In a recent conversation I had with an acquaintance who works in a law firm downtown, he complained to me about his routine. he told me he had done it for five years--gone down to the Loop every day, and had his Starbucks. But that's what woking in the Loop is, I thought. It's going down, and drinking a Starbucks (or Diet Coke). He confessed he felt trapped by the money he was making, but I think something else trapped him, though I wasn't sure what.
I wonder if you love the routine you have, or hate it, and whether it frees your mind, or anchors you, or binds you, or sets you free to drift in the rhythms of the world.
Thursday, June 19, 2008
I've never worked a 9 to 5 job before. This summer, for 10 weeks, I get up early and lurch off to the train, always late, to try to make it to work before 930. It takes me 18 minutes to walk to the train--an unusually long walk to public transportation, but then that's where I happen to live right now. I don't mind the walk--I could take a bus to the train but I enjoy the mornings in this weather--but I'm usually running late, and I usually end up running, sort of, in my sandals and office casual clothes. Running and puffing gets me there in closer to 15 minutes. I don't run, really--more like a run-walk shuffle glide. Even that sounds more graceful than it is. I arrive at the train stop with a glistening forehead. I swipe my card and take the stairs in twos, trying to shave just one more minute.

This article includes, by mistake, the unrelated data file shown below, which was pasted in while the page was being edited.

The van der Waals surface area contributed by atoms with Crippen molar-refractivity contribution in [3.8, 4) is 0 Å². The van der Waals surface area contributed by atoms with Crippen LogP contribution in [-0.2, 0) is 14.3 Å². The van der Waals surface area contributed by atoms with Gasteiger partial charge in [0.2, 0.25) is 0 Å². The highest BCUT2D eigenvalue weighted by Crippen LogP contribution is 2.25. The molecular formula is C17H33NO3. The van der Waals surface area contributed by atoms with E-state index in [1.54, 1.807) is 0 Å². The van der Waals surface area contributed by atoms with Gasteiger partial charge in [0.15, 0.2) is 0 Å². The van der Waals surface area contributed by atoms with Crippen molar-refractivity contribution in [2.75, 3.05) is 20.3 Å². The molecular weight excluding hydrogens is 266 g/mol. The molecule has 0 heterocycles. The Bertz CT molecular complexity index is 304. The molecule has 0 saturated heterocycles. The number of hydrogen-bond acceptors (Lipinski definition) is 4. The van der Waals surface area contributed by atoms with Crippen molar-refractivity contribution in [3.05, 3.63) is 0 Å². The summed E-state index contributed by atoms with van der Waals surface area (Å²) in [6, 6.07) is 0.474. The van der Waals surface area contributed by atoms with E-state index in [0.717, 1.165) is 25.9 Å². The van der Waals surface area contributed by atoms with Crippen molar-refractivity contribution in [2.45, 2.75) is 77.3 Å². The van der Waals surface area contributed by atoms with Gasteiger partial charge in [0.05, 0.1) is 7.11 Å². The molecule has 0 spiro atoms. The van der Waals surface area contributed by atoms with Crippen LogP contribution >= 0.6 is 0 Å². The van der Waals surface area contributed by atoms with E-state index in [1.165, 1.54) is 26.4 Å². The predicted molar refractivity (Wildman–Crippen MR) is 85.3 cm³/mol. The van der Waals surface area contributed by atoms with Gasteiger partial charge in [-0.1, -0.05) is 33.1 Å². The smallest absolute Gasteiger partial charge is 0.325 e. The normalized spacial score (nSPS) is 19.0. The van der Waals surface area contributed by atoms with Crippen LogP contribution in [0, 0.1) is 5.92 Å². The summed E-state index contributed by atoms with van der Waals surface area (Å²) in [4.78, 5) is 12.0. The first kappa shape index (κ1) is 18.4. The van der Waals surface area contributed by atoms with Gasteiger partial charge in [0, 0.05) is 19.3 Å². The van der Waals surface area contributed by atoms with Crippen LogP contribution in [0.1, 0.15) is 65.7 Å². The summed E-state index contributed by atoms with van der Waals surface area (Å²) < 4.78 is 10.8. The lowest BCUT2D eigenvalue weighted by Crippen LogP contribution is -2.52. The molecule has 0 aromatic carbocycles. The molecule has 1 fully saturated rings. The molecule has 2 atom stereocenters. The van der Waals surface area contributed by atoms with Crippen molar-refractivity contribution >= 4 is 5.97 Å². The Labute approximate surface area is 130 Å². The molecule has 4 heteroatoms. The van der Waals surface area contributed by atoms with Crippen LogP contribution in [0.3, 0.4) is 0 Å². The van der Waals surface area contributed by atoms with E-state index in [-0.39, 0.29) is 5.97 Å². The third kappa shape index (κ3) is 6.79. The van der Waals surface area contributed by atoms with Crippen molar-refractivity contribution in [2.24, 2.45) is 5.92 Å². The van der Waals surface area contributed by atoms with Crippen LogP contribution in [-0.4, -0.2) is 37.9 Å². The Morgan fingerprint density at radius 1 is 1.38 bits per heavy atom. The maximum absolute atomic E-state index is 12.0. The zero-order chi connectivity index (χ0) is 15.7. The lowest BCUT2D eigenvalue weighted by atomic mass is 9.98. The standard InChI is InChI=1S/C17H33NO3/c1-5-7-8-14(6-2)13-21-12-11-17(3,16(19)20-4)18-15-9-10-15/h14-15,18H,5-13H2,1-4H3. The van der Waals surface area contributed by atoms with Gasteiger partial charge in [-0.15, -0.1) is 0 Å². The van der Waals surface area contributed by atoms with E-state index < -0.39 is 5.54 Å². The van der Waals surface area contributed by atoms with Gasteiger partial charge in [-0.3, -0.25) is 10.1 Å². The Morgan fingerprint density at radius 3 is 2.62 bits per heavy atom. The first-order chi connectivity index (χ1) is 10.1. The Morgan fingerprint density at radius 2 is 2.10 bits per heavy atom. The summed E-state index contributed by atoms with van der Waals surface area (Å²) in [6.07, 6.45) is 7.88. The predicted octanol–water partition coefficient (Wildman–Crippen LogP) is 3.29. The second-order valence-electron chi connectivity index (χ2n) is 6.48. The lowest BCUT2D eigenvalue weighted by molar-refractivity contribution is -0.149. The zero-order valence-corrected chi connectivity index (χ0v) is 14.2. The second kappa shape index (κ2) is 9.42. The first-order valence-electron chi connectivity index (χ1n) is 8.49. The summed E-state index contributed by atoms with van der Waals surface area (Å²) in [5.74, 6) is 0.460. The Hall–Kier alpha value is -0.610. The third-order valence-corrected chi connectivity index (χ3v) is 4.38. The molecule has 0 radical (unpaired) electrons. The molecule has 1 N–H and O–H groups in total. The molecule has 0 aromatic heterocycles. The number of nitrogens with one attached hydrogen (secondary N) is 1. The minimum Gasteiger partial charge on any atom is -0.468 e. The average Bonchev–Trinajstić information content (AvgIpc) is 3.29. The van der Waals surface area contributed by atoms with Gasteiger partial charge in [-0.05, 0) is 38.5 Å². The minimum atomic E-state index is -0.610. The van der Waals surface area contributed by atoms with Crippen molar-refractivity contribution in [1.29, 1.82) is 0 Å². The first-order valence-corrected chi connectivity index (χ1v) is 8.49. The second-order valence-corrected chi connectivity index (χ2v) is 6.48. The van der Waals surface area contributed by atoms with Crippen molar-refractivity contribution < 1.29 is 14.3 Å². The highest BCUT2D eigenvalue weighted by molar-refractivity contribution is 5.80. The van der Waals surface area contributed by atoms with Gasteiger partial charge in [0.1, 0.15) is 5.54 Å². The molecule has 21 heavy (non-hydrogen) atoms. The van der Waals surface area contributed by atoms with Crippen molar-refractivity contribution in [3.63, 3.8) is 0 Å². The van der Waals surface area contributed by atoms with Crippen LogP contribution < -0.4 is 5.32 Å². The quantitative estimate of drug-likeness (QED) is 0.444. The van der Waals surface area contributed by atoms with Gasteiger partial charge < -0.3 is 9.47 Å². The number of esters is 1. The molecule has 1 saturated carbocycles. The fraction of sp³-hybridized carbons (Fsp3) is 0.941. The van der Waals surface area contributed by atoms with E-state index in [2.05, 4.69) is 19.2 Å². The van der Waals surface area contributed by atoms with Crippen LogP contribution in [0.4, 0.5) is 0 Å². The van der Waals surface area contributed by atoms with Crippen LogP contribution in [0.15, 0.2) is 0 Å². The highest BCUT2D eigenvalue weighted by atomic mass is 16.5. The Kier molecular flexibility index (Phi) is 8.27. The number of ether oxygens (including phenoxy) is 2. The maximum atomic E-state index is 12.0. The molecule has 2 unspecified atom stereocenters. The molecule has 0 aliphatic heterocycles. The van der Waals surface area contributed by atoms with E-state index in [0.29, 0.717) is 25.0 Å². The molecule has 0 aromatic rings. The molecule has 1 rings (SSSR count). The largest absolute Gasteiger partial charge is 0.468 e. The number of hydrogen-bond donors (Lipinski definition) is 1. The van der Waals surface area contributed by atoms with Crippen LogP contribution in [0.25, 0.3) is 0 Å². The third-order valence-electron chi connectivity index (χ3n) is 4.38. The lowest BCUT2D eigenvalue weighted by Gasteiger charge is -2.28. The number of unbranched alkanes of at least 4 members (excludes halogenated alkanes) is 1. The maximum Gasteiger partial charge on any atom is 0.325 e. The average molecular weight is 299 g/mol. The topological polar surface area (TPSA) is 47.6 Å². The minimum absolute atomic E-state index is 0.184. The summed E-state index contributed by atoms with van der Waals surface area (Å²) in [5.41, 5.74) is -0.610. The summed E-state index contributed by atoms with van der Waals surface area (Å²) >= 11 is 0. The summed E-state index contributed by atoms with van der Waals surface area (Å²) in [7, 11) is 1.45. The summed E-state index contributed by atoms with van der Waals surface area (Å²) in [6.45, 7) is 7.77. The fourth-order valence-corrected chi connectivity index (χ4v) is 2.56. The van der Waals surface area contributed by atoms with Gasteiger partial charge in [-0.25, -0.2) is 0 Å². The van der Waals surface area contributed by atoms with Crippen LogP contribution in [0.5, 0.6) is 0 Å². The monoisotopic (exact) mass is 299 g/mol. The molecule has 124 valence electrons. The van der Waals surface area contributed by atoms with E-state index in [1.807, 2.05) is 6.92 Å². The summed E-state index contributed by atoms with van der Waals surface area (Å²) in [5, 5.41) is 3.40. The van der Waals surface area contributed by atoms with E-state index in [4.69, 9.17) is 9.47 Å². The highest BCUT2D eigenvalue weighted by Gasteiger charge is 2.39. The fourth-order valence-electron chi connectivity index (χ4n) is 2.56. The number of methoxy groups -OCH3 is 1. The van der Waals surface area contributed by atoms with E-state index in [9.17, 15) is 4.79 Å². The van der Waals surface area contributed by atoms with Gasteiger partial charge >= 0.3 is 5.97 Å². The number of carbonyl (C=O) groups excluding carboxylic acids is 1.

I stand on the platform and the wind cools my skin. The morning sun is warm, but not yet hot. Other passengers space themselves on the platform. The boards under our feet rumble as the train approaches us.
I look at my phone when the train comes to estimate when I'll get downtown. The doors open and I push into a free seat, sitting closest to the window. The seats are contoured, with a raised lip that divides them. I am a wide person with big shoulders that feel smashed against the cool metal of the train wall. Still, the cool metal feels nice against my shirt. I take out whichever book I'm into this week and read.
Sometimes someone will come through the car, asking for money. A couple of days a go a wild-eyed woman screaming expletives in a rapid narrative stream came through the car yelling at people to give her money. Everyone who could looked down to stay out of her way. She ranted and raged, then eventually moved on. Today a well-spoken man came through politely inquiring whether anyone had spare change. Some people gave him money, which I haven't seen happen often. Apparently if you ask nicely, people are more receptive.
The train clatters along the elevated tracks, then dives underground into dark, urine-smelling tunnels as it nears the center of the city. I am no longer confused when I get off at my stop; now i know which way to turn and which escalator to take to my street. The first escalator leads to a station with ticket machines and gates. There is a Dunkin' Doughnuts stand there, and every morning I think about going to it. But I go on to the second escalator, which rises up from the darkness towards a glass canopy on the street, and the morning breaks open upon my head as I emerge in the center of town. I think about Eliot's Unreal City, but this doesn't feel menacing, or sad, to me. Just busy, and scheduled.